Which micropayment solution will emerge triumphant? It is way too early to be calling winners, but with so many providers offering increasingly slick tools, it seems certain that technical barriers to offering micro-priced content are about to be erased. But, that still leaves a huge question: when will consumers genuinely embrace paying for content via micropayment solutions? At least some content providers are hanging back from adopting any micropayment scheme—they are either continuing to give away their content or, in other instances, allowing users to make conventional credit card purchases and thereby letting the card issuers take most of the revenue. "That's what we are doing," says Loc Vo, CEO of IndyPublishing.com, a Web site that offers everything from self-published novels to specialty reports priced above four figures. With the pricey content, there's no problem absorbing fees, but, with low-priced articles, Vo says that, for now, he believes it's wiser not to attempt to create a new system. "Consumers are used to using credit cards. There might be better solutions out there, but for now we intend to keep using cards."
Another obstacle faced by content providers: Users will boycott any system that isn't easy to use, says Ranjit Singh, president of ContentGuard, a McLean, VA-based provider of digital rights management tools. That's going to be key to the success of any micropayment solution, he adds.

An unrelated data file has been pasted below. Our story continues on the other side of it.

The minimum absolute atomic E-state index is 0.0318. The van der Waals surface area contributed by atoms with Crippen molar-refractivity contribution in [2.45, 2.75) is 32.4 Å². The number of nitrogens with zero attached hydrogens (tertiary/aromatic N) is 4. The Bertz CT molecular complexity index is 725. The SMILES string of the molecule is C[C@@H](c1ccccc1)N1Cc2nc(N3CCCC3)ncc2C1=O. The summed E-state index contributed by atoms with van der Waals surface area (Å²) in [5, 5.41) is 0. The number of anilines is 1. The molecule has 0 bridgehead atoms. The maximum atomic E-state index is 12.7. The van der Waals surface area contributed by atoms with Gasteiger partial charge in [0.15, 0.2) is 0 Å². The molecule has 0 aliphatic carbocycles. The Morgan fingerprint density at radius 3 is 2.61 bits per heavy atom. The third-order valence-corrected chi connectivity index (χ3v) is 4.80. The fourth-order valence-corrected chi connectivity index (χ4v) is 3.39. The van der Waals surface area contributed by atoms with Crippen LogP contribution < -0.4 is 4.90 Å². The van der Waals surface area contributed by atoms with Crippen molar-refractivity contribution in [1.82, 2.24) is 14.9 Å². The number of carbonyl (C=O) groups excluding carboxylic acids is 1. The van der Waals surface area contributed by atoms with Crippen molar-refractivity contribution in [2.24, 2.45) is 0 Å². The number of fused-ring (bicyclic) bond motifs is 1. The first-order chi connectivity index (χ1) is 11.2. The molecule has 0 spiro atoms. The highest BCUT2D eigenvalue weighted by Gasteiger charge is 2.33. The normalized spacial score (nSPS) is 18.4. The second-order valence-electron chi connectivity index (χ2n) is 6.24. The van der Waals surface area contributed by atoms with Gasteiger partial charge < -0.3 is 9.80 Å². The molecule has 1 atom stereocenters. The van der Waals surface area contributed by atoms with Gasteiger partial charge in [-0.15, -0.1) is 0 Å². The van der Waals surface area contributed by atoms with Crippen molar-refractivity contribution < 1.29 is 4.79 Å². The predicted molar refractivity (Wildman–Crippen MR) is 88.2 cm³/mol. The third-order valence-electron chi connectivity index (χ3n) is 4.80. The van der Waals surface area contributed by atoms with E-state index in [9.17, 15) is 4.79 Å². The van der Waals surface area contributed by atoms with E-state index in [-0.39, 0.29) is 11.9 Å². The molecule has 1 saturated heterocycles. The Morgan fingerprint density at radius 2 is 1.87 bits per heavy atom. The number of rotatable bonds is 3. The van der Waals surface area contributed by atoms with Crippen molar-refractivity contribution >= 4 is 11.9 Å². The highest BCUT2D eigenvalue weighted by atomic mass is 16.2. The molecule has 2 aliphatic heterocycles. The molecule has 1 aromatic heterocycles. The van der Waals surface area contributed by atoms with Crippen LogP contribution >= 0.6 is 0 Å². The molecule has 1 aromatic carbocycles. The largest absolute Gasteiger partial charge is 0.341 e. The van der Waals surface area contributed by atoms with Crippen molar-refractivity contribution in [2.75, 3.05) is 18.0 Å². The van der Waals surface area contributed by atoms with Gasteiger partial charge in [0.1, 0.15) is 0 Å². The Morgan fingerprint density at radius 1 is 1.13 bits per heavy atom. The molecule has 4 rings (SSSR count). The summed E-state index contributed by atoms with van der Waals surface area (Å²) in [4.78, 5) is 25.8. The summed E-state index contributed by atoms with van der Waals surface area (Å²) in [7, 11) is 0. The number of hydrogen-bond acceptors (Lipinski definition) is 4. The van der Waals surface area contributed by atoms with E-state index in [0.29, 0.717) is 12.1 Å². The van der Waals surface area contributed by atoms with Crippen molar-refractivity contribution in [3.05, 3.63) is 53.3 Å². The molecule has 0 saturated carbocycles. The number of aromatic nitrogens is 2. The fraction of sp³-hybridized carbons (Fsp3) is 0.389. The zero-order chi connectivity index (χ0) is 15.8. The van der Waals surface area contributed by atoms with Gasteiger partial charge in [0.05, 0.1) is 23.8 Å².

"Absolutely, solutions have to be easy to use or they won't be used," echoes Microcreditcard.com's Poole.
That puts the micropayment issue in sharp focus—consumers have got to be persuaded to jump in, and ease-of-use is a prerequisite. In that regard, stored-value account providers may have the higher hurdle to jump. Their job is persuading users who are unfamiliar with buying content to put down at least $10 to get started. But all micropayment providers face a similar problem of convincing skeptical, time-harried consumers to spend five or ten minutes inputting personal data—a credit card number, usually a phone number, and possibly an address.
This is chicken and egg," admits Ruggles, who acknowledges that a lack of merchants has meant less than compelling reasons for consumers to open an account, and a lack of consumers hasn't offered substantial enticements to merchants to get on board.
But optimism is growing. "This is coming—consumers will be buying more content," says Digital World Service's Buhse.
Adds Scott Burnett, an IBM vice president in charge of global media and entertainment, "This is all nascent. We're looking at the transformation of an analog world into a digital world. But now we have entered a period where the pace is quickening. In the next year, some of the smoke will clear."
The lesson for content providers: "Now is the time to start experimenting," says Buhse. "We don't know what business models will succeed. We do know there will be buyers of online content and, for content providers, now is the time to begin experimenting."